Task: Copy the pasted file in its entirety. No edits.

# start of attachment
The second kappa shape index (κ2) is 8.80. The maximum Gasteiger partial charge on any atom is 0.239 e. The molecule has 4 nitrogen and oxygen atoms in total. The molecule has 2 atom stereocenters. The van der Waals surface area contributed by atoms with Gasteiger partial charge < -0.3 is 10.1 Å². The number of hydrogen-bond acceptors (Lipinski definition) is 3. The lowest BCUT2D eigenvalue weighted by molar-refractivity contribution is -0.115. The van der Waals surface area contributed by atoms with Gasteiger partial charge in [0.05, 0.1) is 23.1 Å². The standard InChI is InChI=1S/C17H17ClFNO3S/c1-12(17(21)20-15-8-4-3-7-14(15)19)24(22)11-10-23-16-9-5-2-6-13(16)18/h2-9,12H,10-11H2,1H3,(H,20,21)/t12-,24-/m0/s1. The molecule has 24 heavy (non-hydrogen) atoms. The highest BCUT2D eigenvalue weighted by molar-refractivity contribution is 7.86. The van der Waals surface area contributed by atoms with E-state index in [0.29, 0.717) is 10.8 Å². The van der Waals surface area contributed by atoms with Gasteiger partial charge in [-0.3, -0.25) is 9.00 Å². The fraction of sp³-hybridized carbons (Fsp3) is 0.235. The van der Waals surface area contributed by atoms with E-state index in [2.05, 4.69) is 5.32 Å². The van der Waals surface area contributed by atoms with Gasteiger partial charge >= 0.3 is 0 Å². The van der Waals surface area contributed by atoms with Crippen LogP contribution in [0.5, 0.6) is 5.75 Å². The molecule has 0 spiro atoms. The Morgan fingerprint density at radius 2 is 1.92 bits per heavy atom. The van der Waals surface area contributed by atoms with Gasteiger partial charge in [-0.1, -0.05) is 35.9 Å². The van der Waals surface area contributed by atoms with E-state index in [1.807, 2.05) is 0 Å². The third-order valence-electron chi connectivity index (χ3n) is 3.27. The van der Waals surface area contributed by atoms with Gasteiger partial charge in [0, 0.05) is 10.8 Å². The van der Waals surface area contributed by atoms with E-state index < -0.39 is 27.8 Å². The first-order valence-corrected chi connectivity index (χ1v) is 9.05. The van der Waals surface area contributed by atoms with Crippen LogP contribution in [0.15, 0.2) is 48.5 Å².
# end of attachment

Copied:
The second kappa shape index (κ2) is 8.80. The maximum Gasteiger partial charge on any atom is 0.239 e. The molecule has 4 nitrogen and oxygen atoms in total. The molecule has 2 atom stereocenters. The van der Waals surface area contributed by atoms with Gasteiger partial charge < -0.3 is 10.1 Å². The number of hydrogen-bond acceptors (Lipinski definition) is 3. The lowest BCUT2D eigenvalue weighted by molar-refractivity contribution is -0.115. The van der Waals surface area contributed by atoms with Gasteiger partial charge in [0.05, 0.1) is 23.1 Å². The standard InChI is InChI=1S/C17H17ClFNO3S/c1-12(17(21)20-15-8-4-3-7-14(15)19)24(22)11-10-23-16-9-5-2-6-13(16)18/h2-9,12H,10-11H2,1H3,(H,20,21)/t12-,24-/m0/s1. The molecule has 24 heavy (non-hydrogen) atoms. The highest BCUT2D eigenvalue weighted by molar-refractivity contribution is 7.86. The van der Waals surface area contributed by atoms with E-state index in [0.29, 0.717) is 10.8 Å². The van der Waals surface area contributed by atoms with Gasteiger partial charge in [-0.3, -0.25) is 9.00 Å². The fraction of sp³-hybridized carbons (Fsp3) is 0.235. The van der Waals surface area contributed by atoms with E-state index in [2.05, 4.69) is 5.32 Å². The van der Waals surface area contributed by atoms with Gasteiger partial charge >= 0.3 is 0 Å². The van der Waals surface area contributed by atoms with Crippen LogP contribution in [0.5, 0.6) is 5.75 Å². The molecule has 0 spiro atoms. The Morgan fingerprint density at radius 2 is 1.92 bits per heavy atom. The van der Waals surface area contributed by atoms with Gasteiger partial charge in [-0.1, -0.05) is 35.9 Å². The van der Waals surface area contributed by atoms with E-state index in [1.807, 2.05) is 0 Å². The third-order valence-electron chi connectivity index (χ3n) is 3.27. The van der Waals surface area contributed by atoms with Gasteiger partial charge in [0, 0.05) is 10.8 Å². The van der Waals surface area contributed by atoms with E-state index < -0.39 is 27.8 Å². The first-order valence-corrected chi connectivity index (χ1v) is 9.05. The van der Waals surface area contributed by atoms with Crippen LogP contribution in [0.15, 0.2) is 48.5 Å².